His specialty is static apnea: holding your breath while remaining immobile in a swimming pool. It requires some of same skills as being buried alive for a week, Mr. Blaine said: “It’s all in your mind. You’ve got to stay calm and slow everything down.”
The guy can hold his breath for sixteen minutes; here is the article, interesting throughout. He is also versatile:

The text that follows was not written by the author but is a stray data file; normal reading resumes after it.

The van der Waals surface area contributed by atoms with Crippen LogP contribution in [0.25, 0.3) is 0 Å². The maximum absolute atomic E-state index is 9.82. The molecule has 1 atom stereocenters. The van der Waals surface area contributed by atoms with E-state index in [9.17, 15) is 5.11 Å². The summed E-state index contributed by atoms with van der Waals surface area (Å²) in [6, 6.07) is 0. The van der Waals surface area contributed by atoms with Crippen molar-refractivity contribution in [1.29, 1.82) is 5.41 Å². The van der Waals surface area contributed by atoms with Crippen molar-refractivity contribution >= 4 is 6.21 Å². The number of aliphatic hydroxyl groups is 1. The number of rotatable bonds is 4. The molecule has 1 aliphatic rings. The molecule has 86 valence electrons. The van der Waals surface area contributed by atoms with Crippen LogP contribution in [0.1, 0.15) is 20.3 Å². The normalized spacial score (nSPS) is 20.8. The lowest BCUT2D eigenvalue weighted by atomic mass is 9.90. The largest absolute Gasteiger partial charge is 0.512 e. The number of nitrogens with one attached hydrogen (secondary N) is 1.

As a self-described endurance artist, he’d spent 35 hours atop a 105-foot pole and survived a week buried in a coffin. He’d fasted for 44 days in a box suspended over the Thames, a nutritional experiment that was written up in The New England Journal of Medicine (with Mr. Blaine listed as a co-author).
Nor had I known this:
Immersing the face in water produces a protective action in humans similar to that in dolphins, seals, otters and whales. Called the mammalian diving reflex, it quickly lowers the heart rate and then constricts blood vessels in the limbs so that blood is reserved for the heart and the brain.